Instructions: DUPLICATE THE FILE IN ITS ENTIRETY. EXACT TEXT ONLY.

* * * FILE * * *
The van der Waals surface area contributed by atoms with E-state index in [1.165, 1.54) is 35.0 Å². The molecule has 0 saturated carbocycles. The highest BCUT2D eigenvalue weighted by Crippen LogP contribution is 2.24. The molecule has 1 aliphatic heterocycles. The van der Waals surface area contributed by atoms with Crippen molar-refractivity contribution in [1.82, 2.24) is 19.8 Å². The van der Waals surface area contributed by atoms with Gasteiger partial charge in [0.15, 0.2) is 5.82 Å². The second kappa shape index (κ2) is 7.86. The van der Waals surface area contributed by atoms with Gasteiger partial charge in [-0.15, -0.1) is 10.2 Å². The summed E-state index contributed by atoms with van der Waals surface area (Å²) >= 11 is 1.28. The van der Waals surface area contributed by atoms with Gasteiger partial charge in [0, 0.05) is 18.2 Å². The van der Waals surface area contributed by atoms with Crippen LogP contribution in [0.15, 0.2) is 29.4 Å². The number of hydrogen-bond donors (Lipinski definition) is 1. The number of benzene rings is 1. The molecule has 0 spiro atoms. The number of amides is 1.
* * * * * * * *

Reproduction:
The van der Waals surface area contributed by atoms with E-state index in [1.165, 1.54) is 35.0 Å². The molecule has 0 saturated carbocycles. The highest BCUT2D eigenvalue weighted by Crippen LogP contribution is 2.24. The molecule has 1 aliphatic heterocycles. The van der Waals surface area contributed by atoms with Crippen molar-refractivity contribution in [1.82, 2.24) is 19.8 Å². The van der Waals surface area contributed by atoms with Gasteiger partial charge in [0.15, 0.2) is 5.82 Å². The second kappa shape index (κ2) is 7.86. The van der Waals surface area contributed by atoms with Gasteiger partial charge in [-0.15, -0.1) is 10.2 Å². The summed E-state index contributed by atoms with van der Waals surface area (Å²) >= 11 is 1.28. The van der Waals surface area contributed by atoms with Gasteiger partial charge in [0, 0.05) is 18.2 Å². The van der Waals surface area contributed by atoms with Crippen LogP contribution in [0.15, 0.2) is 29.4 Å². The number of hydrogen-bond donors (Lipinski definition) is 1. The number of benzene rings is 1. The molecule has 0 spiro atoms. The number of amides is 1.